Japanese Maple & Ginkgo
Biltmore Estate November 6, 2017
Fall color in the eastern deciduous forest seems like alchemy to me; the plain green of summer becoming brilliant gold and scarlet in fall. I was amazed to learn many years ago that those colors of fall are always present, merely being masked by the chlorophyll produced in the leaves. This is mostly true, but after reading the The Science of Color in Autumn Leaves published on the website of the United States National Arboretum, I understand the process a bit better.
Did you know that yellow and orange pigments (xanthophylls and carotenoids) are present in leaves during the growing season, masked by chlorophyll, but red and purple pigments (anthocyanins) are manufactured by sugars trapped in leaves as the fall abscission process gets underway? All of these pigments break down with exposure to light or when frozen. The one color that holds is brown which is produced by tannins.
When you live in a place where fall tourism is a big component of the economy, people talk, speculate, and generally chew on what the coming fall show will be like. The intensity of the fall colors is dependent on temperature, sunlight and soil moisture. Based on the article referenced above, the ideal conditions for a good autumn display are:
- A growing season with ample moisture
- A dry, cool, and sunny autumn
- Warm days and cool, but frostless nights
- No wind or heavy rain which can shorten the display
Acer palmatum ‘Baldsmith’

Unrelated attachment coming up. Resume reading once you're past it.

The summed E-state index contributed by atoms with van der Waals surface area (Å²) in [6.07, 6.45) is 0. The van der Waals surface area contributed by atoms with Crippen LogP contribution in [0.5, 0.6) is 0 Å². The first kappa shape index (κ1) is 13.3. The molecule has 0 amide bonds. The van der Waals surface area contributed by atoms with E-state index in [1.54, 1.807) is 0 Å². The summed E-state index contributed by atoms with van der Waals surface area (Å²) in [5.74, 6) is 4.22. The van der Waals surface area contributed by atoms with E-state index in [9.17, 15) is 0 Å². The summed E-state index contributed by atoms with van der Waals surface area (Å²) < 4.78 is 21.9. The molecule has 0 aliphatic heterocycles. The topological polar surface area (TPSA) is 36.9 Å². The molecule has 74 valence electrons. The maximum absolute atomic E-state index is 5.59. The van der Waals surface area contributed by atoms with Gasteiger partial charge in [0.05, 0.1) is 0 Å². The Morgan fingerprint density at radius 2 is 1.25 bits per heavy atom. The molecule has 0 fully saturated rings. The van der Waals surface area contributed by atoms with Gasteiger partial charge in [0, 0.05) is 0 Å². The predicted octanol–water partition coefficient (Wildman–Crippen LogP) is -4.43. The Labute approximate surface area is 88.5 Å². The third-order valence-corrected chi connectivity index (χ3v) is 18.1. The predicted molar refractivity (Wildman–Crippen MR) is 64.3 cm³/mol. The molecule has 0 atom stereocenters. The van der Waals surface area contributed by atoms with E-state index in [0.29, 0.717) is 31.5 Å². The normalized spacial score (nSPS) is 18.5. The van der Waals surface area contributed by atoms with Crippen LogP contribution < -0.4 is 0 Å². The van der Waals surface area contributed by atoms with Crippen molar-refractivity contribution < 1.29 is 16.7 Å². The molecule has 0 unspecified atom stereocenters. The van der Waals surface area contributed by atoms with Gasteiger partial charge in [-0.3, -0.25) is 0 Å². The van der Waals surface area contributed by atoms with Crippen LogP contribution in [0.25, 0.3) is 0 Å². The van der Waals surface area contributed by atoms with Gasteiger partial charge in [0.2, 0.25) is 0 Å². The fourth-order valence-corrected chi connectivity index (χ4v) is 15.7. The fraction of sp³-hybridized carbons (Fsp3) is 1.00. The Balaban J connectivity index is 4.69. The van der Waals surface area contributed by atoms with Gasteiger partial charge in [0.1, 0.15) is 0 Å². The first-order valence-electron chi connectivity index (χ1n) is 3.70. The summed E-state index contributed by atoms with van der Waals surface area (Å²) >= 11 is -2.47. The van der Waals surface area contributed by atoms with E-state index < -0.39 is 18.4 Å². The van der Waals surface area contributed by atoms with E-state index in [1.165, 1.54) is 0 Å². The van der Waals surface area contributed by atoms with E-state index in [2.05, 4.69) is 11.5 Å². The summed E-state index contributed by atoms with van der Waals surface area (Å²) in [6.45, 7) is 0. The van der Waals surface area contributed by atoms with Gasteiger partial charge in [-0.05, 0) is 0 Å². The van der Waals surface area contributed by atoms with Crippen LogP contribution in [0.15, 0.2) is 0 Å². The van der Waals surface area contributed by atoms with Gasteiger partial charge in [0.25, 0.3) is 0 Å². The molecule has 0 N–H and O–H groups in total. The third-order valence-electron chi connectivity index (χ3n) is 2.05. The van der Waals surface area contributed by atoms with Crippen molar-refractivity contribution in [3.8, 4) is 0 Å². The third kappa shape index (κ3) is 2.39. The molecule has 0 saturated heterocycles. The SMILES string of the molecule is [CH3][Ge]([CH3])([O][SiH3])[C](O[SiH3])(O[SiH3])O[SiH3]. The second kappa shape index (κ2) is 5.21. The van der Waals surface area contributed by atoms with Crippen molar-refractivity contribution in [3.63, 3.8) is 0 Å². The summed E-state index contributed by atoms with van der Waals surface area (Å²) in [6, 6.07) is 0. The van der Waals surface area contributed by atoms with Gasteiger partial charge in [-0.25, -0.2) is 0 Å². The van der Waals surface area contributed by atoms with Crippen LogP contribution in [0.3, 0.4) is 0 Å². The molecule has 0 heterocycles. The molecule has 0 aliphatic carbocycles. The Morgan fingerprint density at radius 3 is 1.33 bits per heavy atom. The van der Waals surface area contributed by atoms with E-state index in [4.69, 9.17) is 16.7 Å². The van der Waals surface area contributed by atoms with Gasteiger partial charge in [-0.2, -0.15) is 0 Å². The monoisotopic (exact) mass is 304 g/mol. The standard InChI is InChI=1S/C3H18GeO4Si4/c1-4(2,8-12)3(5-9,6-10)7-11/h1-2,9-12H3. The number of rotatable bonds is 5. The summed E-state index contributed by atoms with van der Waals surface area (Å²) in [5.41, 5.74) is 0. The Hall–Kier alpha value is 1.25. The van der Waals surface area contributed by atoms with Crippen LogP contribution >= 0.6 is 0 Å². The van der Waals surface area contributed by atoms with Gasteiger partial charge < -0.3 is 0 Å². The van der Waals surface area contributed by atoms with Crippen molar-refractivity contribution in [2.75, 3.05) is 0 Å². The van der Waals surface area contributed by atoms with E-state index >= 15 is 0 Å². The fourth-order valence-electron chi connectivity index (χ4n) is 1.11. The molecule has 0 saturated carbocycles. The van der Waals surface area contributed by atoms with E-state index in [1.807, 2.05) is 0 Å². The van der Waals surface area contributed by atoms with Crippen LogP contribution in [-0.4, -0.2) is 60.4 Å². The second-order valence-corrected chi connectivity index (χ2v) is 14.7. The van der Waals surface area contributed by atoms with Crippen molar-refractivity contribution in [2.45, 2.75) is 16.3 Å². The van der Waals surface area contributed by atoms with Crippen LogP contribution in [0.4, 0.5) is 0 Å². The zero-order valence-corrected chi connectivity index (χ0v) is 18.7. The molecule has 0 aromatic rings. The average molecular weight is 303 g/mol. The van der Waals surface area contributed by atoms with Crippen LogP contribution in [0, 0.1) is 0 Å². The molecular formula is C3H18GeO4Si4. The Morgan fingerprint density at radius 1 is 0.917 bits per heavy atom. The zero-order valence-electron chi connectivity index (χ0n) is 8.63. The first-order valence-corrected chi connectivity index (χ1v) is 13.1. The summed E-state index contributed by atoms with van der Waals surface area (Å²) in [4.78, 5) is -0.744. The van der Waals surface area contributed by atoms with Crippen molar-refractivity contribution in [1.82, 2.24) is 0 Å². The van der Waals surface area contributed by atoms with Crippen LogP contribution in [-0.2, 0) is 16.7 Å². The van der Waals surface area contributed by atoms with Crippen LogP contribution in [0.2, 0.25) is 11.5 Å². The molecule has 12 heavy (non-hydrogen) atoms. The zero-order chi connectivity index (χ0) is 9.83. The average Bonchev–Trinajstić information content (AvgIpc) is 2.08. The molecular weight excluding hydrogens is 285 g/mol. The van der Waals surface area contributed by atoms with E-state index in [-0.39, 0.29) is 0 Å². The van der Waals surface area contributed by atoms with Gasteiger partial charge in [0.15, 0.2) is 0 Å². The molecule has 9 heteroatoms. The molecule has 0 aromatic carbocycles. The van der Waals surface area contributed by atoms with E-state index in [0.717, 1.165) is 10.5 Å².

Last year we had an early frost which put a hard stop to this process. Most leaves turned brown and hung on the plants for months … pretty. This year we’ve had a good, albeit tardy, color season. In particular, the Japanese Maples have been phenomenal, as have the Fothergilla and Oakleaf Hydrangea. We have had more yellow and orange than red this year, most noticeable on the red oaks which are orangey brown.
I’m sure that elevation has some impact as well. I’ve been driving to a job site in Black Mountain (higher than Asheville) the last few weeks and there is a distinct point as I get closer to Black Mountain where the mountain sides turn from lovely to simply breath-taking.
The show is fading for this year, though I still have color in a few maples, a big crepe myrtle and the oaks. A few plants color even later, such as Spirea thunbergii and Viburnum burkwoodii. I consider them an encore!
Having grown up in the Midwest I have good memories of crunching through leaves. Even though autumn is the start of a long gray landscape, I enjoy the relief from the heat and pace of summer. I don’t mind leaf cleanup – I rake not blow, and I take it pretty slow. I find something settling about the sound of rustling leaves. It’s a good time in the garden.
Gidget in the Leaf Pile
I take pictures with my phone because it’s convenient and easy. The shots are decent (click any picture to see a better display), but it is my intention that this winter I will learn to use my expensive digital camera. There, I’ve said it out loud! A few more phone shots follow:
Hydrangea quercifolia ‘Semmes Beauty’
Western View, November 6, 2017 5:35 pm